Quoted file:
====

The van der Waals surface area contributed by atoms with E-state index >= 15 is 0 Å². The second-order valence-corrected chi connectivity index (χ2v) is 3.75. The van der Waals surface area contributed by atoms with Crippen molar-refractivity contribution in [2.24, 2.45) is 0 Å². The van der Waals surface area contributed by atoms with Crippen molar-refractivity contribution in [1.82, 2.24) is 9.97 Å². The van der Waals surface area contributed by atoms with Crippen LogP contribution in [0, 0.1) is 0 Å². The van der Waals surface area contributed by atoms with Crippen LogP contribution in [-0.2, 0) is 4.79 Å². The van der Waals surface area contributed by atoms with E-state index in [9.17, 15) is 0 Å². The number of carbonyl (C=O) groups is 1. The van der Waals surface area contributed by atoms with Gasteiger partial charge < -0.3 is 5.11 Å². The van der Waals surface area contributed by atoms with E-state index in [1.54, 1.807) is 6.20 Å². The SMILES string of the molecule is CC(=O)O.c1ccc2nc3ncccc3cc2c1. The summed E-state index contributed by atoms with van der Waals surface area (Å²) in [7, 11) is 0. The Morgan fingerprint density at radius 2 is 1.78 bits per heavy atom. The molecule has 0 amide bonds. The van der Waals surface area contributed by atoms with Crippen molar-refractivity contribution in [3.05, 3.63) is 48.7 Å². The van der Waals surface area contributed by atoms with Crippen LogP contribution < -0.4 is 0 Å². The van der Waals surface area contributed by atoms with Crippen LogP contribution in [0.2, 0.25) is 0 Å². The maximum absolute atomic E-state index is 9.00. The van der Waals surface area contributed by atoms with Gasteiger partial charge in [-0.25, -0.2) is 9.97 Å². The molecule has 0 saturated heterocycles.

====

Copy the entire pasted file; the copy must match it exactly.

The van der Waals surface area contributed by atoms with E-state index >= 15 is 0 Å². The second-order valence-corrected chi connectivity index (χ2v) is 3.75. The van der Waals surface area contributed by atoms with Crippen molar-refractivity contribution in [2.24, 2.45) is 0 Å². The van der Waals surface area contributed by atoms with Crippen molar-refractivity contribution in [1.82, 2.24) is 9.97 Å². The van der Waals surface area contributed by atoms with Crippen LogP contribution in [0, 0.1) is 0 Å². The van der Waals surface area contributed by atoms with Crippen LogP contribution in [-0.2, 0) is 4.79 Å². The van der Waals surface area contributed by atoms with E-state index in [9.17, 15) is 0 Å². The number of carbonyl (C=O) groups is 1. The van der Waals surface area contributed by atoms with Gasteiger partial charge < -0.3 is 5.11 Å². The van der Waals surface area contributed by atoms with E-state index in [1.54, 1.807) is 6.20 Å². The SMILES string of the molecule is CC(=O)O.c1ccc2nc3ncccc3cc2c1. The summed E-state index contributed by atoms with van der Waals surface area (Å²) in [7, 11) is 0. The Morgan fingerprint density at radius 2 is 1.78 bits per heavy atom. The molecule has 0 amide bonds. The van der Waals surface area contributed by atoms with Crippen molar-refractivity contribution in [3.05, 3.63) is 48.7 Å². The van der Waals surface area contributed by atoms with Crippen LogP contribution < -0.4 is 0 Å². The van der Waals surface area contributed by atoms with Crippen LogP contribution in [0.2, 0.25) is 0 Å². The maximum absolute atomic E-state index is 9.00. The van der Waals surface area contributed by atoms with Gasteiger partial charge in [-0.25, -0.2) is 9.97 Å². The molecule has 0 saturated heterocycles.